A NSW woman has been awarded thousands of dollars after a puppy she purchased from a dog breeder was diagnosed with a congenital medical condition (a condition present from birth).
The woman purchased Bobby, an English bulldog, from a certified breeder in April 2022 for $6000.
At the time, Bobby was 12 weeks old, and the woman had been told before the purchase that all puppies from that litter and the previous litter were healthy.
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Weeks later, Bobby was urgently admitted to a veterinary hospital and was diagnosed with brachycephalic obstructive airway syndrome (BOAS) — a congenital condition that impacts breathing and overall quality of life in dogs.
In June that year, Bobby was admitted to hospital again after a choking incident.
At the time, the woman spoke to the breeder about compensation.
The breeder offered a refund for the purchase of Bobby, to take him back into her care and to pay 50 per cent of the veterinary costs up to that date.
The woman declined that offer.
A few months later, Bobby was diagnosed with dysplasia (a growth deformity) in his front left elbow and both hips and was required to have anti-inflammatory medication, arthritis injections and joint supplements.
In July 2022, the woman applied to the Civil and Administrative Tribunal seeking a refund and damages totalling $21,500, which she later increased to $43,130.
In her claim, the woman argued that before listing Bobby for sale, the breeder should have undertaken testing to ensure he did not have any congenital or chronic health conditions.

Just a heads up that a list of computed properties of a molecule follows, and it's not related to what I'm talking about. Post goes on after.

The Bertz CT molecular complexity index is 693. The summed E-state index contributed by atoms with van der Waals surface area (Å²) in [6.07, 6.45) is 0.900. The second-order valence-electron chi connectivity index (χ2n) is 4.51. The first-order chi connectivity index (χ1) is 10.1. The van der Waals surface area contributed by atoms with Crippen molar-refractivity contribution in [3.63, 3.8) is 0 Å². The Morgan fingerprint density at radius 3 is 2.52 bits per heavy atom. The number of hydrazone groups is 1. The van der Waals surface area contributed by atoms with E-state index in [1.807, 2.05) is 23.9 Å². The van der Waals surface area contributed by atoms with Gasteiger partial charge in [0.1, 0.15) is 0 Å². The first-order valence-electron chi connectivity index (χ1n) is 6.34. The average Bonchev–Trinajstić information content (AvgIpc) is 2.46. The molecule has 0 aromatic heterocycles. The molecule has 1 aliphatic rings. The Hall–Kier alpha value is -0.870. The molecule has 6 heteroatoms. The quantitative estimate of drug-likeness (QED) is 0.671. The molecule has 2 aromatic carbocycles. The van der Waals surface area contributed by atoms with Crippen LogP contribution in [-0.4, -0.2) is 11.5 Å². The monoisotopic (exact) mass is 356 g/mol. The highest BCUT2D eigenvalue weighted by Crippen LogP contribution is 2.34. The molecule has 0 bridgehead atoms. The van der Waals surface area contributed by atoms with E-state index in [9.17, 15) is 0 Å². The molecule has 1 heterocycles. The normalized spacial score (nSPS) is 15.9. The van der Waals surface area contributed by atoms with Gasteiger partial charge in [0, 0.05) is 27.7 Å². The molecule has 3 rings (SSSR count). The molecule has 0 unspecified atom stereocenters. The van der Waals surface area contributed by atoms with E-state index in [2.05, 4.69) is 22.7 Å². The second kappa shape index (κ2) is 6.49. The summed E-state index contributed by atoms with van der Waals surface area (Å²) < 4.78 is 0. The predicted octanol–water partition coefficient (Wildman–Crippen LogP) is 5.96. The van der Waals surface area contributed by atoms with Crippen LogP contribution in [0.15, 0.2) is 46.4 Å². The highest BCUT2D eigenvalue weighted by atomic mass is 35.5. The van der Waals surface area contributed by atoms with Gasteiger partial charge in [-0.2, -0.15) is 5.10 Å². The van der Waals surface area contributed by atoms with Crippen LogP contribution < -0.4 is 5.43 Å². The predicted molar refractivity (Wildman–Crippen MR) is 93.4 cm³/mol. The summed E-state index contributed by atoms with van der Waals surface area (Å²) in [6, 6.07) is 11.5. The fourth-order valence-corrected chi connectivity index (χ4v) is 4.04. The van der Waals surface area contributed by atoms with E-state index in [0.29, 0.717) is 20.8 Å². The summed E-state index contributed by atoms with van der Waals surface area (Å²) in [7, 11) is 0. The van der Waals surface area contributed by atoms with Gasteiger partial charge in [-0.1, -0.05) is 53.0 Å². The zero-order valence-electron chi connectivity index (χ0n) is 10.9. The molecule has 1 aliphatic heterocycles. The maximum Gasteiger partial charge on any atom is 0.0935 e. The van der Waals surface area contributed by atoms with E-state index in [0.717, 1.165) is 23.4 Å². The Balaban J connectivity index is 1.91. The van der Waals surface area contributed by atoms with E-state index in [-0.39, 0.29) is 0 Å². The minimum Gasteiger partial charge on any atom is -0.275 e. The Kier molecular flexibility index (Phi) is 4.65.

The breeder said she was unaware of any underlying health issues with the litter or Bobby, and that the health issues he displayed were common in the English bulldog breed.
The woman claimed the breeder breached Australian Consumer Law by making misleading and deceptive representations regarding the health of Bobby before the purchase and that Bobby was not of an acceptable quality.
In its decision, the tribunal found the breeder didn’t know Bobby had BOAS at the time of purchase.
The woman’s first claim was dismissed, but she was successful on her second claim that Bobby was not of acceptable quality.
However, the tribunal found the woman failed to mitigate her loss after declining the breeder’s offer of a refund in June 2022.
The breeder was ordered to pay half the woman’s vet costs up until the woman declined the offer, totalling $4365, and her legal fees.
The woman appealed the tribunal’s first decision and increased her claim of damages to $45,365.
In a decision handed down on Tuesday, the breeder was ordered to pay the woman $6000 to include the cost of purchasing the puppy and all the vet costs up until the offer of refund was made.
The tribunal ordered the breeder to pay the woman a total of $13,194.